vmmmm

2

2

2

2

2

2

zgz

w

y

v

x

u

zz

w

y

w

x

w

z

p

z

w

wy

w

vx

w

ut

w

mmmm

2

2

2

2

2

2

y

v

x

u

xy

u

x

u

x

p

y

uv

x

uu mmm

2

2

2

2

y

v

x

u

yy

v

x

v

y

p

y

vv

x

vu mmm

2

2

2

2

00

0

y

v

x

u

Governing Equations (2)

2

2

2

2

1 uupuvuu

0

y

v

x

u

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Three equations, three unknowns (u, v, p) u=u(x,y,,m,v=v(x,y,,m), p=p(x,y,,m)

Problem has a solution, but cannot simply

integrate equations CFD is an approach to estimate an answer to

governing equations

22 yxxp

yx

2

2

2

21

y

v

x

v

y

p

y

vv

x

vu

Computational Mesh

Computational fluid dynamics (CFD) solves

these differential equations on a grid

( ( ) ( )

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u=u(xi,yi,,m,v=v(xi,yi,,m), p=p(xi,yi,,m)

xiand yiare discretespacing x and y

NxN number of nodes

Examples of Meshes

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Numerical Methods Finite Difference

Differential form of governing equations are discretized

and solved

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and solved

Finite Volume

On each cell, conservation laws are applied at a discrete

point of the cell [node].

Integral Control Volume Form of

Governing Equations

Taylor Series Expansion

!3!2!1

3

,

3

32

,

2

2

,

,,1

x

x

ux

x

ux

x

uuu

jijiji

jiji

3322 xuxuxuuu

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Differential is converted to discrete algebraicexpression:

Error of order (x)2

!3

2!1

2

3

,

3

3

,

,1,1

x

x

ux

x

uuu

jiji

jiji

!3!2!1

,

3

,

2

,

,,1xxx

uu

jijiji

jiji

62

2

,

3

3

,1,1

,

x

x

u

x

uu

x

u

ji

jiji

ji

x

uu

x

u jiji

ji

2

,1,1

,

Second Derivatives

!3!2!1

3

,

3

32

,

2

2

,

,,1

x

x

ux

x

ux

x

uuu

jijiji

jiji

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With an error of order (x)2

!42

!222

4

,4

42

,2

2

,,1,1

x

x

ux

x

uuuu

jiji

jijiji

!3!2!1

3

,

3

32

,

2

2

,

,,1

x

x

ux

x

ux

x

uuu

jijiji

jiji

12

2 2

,

4

4

2

,1,,1

,

2

2 x

x

u

x

uuu

x

u

ji

jijiji

ji

2,1,,1

,

2

2 2

x

uuu

x

u jijiji

ji

Discretized Equations

Apply the derivative estimates to the

governing equations: 22

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governing equations:

Similar additional equation for v momentum

2

2

2

21

y

u

x

u

x

p

y

uv

x

uu

0

y

v

x

u

x

uu

x

u jiji

ji

,,1

, 2

,1,,1

,

2

2 2

x

uuu

x

u jijiji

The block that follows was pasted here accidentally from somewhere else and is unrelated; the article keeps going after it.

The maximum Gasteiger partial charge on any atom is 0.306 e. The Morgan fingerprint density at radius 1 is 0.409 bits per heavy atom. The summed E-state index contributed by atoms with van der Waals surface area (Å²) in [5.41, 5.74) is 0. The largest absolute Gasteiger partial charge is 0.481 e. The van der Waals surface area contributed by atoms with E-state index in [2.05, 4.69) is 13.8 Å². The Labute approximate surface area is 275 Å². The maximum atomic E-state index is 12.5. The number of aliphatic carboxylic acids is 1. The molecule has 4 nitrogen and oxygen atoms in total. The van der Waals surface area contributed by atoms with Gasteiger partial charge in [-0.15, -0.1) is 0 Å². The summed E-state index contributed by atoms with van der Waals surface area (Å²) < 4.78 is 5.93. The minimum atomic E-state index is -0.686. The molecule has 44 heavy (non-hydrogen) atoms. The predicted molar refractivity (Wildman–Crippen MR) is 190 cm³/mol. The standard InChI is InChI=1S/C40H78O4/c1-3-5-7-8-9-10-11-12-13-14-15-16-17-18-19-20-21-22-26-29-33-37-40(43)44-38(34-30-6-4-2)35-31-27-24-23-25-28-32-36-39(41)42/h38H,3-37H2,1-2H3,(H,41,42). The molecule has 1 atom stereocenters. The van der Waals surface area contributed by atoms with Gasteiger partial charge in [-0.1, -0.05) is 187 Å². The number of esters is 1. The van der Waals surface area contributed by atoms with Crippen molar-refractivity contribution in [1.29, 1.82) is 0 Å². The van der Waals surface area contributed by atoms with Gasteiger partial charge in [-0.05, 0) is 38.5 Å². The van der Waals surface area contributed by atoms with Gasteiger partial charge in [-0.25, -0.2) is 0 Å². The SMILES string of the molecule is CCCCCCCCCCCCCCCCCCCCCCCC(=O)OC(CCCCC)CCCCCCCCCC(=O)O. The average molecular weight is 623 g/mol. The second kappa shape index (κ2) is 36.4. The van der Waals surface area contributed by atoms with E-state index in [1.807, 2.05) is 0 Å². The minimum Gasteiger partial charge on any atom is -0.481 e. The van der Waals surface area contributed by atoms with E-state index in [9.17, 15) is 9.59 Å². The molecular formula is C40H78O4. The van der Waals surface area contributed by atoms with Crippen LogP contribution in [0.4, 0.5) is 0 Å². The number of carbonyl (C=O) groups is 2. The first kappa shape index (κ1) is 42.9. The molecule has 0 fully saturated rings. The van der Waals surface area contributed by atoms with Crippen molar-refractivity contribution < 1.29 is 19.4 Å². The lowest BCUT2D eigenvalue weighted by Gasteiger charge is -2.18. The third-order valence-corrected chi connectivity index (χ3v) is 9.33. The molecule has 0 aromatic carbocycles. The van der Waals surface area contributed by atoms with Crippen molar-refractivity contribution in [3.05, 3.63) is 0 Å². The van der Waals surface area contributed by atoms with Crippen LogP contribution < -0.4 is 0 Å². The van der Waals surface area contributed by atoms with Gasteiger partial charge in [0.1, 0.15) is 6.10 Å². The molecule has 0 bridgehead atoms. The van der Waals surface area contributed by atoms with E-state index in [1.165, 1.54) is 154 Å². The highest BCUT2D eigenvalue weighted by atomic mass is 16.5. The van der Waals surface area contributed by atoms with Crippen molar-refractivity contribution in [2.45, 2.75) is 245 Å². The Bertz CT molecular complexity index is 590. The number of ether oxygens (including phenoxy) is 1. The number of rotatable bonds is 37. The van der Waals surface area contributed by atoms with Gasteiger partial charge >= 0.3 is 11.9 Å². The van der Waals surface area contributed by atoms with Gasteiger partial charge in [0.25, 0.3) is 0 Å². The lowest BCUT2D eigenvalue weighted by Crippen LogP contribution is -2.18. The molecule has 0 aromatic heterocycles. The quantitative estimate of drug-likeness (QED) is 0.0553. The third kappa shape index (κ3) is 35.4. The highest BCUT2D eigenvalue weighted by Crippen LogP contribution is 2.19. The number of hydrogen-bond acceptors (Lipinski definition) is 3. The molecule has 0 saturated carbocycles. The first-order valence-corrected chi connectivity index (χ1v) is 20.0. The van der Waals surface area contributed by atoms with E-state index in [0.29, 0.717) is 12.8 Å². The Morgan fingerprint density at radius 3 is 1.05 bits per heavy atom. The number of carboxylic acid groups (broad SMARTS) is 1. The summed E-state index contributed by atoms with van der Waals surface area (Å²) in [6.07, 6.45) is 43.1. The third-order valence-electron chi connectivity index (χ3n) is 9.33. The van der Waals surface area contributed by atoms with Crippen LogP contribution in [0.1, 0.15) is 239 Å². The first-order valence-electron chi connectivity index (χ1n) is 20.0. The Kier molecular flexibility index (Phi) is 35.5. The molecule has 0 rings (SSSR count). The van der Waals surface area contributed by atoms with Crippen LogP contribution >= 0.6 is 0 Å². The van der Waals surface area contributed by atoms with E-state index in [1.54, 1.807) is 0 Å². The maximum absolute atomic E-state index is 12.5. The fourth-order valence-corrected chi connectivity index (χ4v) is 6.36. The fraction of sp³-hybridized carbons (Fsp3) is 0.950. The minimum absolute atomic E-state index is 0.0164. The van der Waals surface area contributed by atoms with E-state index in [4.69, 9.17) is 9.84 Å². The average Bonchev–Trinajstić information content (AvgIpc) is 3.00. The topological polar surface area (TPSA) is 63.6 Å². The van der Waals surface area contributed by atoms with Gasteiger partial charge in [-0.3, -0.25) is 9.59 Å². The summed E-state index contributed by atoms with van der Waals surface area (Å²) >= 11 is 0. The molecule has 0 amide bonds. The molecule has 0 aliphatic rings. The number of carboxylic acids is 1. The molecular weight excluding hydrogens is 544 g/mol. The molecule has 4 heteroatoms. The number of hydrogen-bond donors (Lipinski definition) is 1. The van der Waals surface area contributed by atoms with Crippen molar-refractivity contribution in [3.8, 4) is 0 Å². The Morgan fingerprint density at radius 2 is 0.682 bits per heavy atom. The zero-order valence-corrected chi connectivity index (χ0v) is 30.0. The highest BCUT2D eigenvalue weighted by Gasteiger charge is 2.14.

ji

21,,1,

2,1,,1,1,11,1,

,,1,1

, 222

122 y

uuux

uuuxpp

yuuv

xuuu jijijijijijijijijijijijijiji

01,1,,1,1

y

vv

x

uujijijiji

System of Algebraic Equations

Discretization turns 3 partial differential

equations into thousands of algebraic

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equations into thousands of algebraic

equations (3 for each mesh point i,j)

E.g.:

(2,2)

(4,2)

01,1,,1,1

y

vv

x

uujijijiji

01,23,22,12,3

y

vv

x

uu

01,43,42,32,5

y

vv

x

uu

NxN number of algebraic

equations

Boundary Conditions

Since the mesh is finite, derivatives must be

computed differently at the edge of the mesh

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computed differently at the edge of the mesh

(u-1,-1doesnt exist)

Boundary conditions must be specified at all

mesh edges

Boundary conditions

are always approximations

of realistic conditions

u,v=0

d/dx=0

d/dy=0

u=U, v=0

CFD OutputInfinite slot (1)

Solution is only available at grid points

interpolation used for values between grid points

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CFD OutputInfinite slot (2)

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CFD OutputVortex Generation

Many CFD simulations are unsteady to capture

transient features of flow

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transient features of flow

Cylinders in cross flow shed vortices that can

be visualized by streamlines

MovieCFDcomputed streamlines over

bluff-body

Errors in CFD

Numerical errorthe iterative solution did not

find the correct answer to the algebraici

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find the correct answer to the algebraicequations

Discretization errorthe derivative estimates